Tuesday, 14 August 2012

Vogue – The magazine and its covers (A short history)

Vogue Magazine, known as Fashion’s Bible is celebrating its past. For its 120th Anniversary, last year the Fashion Magazine with the contribution of Vogue contributor Dodie Kazanijian and international editor Hamish Bowles launched a book – Vogue: The Covers, compiling the magazine’s famous covers through the years. The book begins with the illustrated covers from the magazine’s debut in December 1892 till date, capturing the evolution of fashion, art, photography, culture and even sports. It is very interesting to see how editors used to hire illustrators in the early days to show a new trend or silhouette, which can be either be in art deco, painting, graphics or a sketch.
Founded by Arthur Baldwin Turnere in 1892, Vogue started as a weekly publication for high society New Yorkers. The early covers of Vogue depicted features of well polished young women known as Gibson girls, named after the illustrator who created the look. The first cover of Vogue was published on 17’December 1892.
In 1909 publishing house Condé Nast bought Vogue and took it to a wider market. In 1932, the first colour photo cover was published by legendry photographer Edward Steichen.
For the October 1945 issue, the magazine’s cover was a painting of blue skies. This was because the war in Europe and Far East had come to an end in September and the magazine was not prepared with a suitable cover for the issue. To depict the end of war, James de Holden-Stone, the magazine’s art director hurriedly painted blue skies to denote a new beginning of peace.
Spring is all about colours; however June 1950’s Vogue UK Edition broke all the norms and instead chose to go with “The Black and White idea”.
60’s saw a complete transformation in the world of fashion. The Vogue covers of 60’s clearly mirrors the change in socio economic conditions. This was a time when fashion broke all the boundaries and focused on sexual liberation and contemporary fashion. All most all the covers had headpieces like Berets, turbans, pillboxes & cloches.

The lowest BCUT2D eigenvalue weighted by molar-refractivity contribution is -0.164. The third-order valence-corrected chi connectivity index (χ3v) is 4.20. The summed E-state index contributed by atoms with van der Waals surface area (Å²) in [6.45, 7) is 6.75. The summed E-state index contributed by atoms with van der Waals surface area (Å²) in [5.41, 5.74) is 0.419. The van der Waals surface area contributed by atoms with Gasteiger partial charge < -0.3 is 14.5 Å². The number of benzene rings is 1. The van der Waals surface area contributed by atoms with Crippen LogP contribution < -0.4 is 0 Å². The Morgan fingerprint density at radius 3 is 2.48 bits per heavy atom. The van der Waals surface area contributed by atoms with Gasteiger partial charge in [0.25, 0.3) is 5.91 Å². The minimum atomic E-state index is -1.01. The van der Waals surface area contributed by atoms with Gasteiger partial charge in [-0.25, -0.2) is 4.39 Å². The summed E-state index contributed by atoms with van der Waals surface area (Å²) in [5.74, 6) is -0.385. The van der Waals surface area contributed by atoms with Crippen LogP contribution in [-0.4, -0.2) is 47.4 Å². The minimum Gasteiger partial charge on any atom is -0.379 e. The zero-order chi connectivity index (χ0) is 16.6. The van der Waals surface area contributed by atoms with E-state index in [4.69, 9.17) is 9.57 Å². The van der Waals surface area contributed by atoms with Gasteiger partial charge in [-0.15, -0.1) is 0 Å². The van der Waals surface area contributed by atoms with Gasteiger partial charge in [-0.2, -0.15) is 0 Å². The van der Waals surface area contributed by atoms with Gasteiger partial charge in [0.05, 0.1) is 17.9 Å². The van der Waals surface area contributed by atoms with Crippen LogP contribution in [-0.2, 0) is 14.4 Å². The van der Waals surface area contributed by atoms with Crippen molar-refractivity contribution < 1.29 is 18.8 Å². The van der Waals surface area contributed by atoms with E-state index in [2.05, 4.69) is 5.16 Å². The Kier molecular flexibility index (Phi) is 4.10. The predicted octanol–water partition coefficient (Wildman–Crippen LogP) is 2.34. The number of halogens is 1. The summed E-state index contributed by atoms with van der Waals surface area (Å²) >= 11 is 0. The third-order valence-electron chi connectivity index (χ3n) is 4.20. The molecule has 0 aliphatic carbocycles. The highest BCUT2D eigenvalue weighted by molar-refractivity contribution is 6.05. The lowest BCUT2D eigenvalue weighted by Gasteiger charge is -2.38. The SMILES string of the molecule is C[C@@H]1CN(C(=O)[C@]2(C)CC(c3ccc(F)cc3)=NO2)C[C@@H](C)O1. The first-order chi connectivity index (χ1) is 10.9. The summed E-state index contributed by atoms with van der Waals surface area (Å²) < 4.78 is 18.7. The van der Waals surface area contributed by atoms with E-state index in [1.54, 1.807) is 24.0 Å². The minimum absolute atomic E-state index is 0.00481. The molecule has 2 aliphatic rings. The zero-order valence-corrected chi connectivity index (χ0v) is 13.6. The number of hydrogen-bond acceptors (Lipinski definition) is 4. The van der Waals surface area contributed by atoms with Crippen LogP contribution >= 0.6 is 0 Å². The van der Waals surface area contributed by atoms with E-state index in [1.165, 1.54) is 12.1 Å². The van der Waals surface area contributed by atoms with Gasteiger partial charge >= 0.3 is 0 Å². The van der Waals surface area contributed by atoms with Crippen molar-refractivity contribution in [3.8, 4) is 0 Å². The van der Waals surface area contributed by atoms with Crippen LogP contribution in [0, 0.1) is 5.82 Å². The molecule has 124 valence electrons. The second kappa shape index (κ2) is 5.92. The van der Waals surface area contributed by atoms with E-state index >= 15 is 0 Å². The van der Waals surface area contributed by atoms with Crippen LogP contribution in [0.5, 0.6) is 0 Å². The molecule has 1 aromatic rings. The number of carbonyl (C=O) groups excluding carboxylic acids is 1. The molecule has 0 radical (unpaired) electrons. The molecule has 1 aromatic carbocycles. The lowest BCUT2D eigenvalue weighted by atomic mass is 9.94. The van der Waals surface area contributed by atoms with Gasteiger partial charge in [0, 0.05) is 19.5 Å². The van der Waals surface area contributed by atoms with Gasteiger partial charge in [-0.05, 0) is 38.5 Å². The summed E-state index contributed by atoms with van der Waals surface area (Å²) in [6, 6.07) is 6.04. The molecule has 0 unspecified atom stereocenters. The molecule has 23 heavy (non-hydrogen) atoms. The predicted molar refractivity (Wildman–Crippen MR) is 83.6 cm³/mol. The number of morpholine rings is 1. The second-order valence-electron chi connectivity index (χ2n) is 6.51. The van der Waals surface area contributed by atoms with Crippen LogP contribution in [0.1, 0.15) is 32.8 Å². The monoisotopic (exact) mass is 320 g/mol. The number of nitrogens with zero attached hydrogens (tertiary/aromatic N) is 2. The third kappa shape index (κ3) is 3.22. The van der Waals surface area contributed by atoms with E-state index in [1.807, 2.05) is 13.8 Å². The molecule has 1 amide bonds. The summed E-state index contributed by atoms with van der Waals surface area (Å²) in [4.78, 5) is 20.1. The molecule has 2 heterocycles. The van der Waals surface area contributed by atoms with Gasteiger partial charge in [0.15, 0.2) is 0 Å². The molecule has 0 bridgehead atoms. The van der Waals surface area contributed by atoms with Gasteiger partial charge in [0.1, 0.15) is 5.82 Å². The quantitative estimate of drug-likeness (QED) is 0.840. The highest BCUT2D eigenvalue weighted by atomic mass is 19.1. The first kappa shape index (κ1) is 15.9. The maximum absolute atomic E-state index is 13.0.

The year 1988 is  known as first of its kind for the magazine.
August 1988 was the first time that the magazine’s cover graced an image of a black model – Naomi Campbell. In the beginning the magazine had refused to place Naomi or any black model on its cover. It is said that Naomi’s mentor and legendry designer Yves Saint Laurent threatened Vogue that he will withdraw all his advertisements from the publication if they don’t place Naomi on its cover. That was indeed a turning point for Naomi and Vogue.
Anna Wintour joined US Vogue in the year 1988. Anna gave an instant facelift to Vogue covers. Before Anna joined US Vogue, the covers usually used to have the head shots of the models which was becoming repetitive and in a way or other boring and identical. Anna’s first cover for American Vogue was for November 1988 , which revolutionised the very meaning of fashion thus bringing in a fresh perspective, She used an image which was never intended to be the cover. The cover saw an Israeli model, Micaela Bercu with the frame covering most of her body, wearing a top by Christian Lacroix and jeans. This was indeed a celebration of fashion in totality.
The centenary issue of Vogue which was published in the year 1992 is the best seller till date in the magazine’s history. The magazine celebrated its 100 years by featuring the supermodels that had graced the covers of vogue.
The September issue of Vogue is the most awaited edition worldwide. In fact a documentary was also made for the September 2007 issue of the magazine called – The September issue. With 840 pages & the cover graced by beautiful Sienna Miller, this was one of the biggest issues ever in the history of Vogue.
This year Vogue is celebrating 120th Anniversary of style and the magazine chose to feature Lady Gaga on its cover. With 916 pages, the September 2012 issue is going to be the biggest issue of Vogue.
Vogue is not just another fashion magazine; it is a fashion bible that encapsulates the history of fashion in totality thus becoming a way of life.

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(Image Courtesy - Vogue.com)

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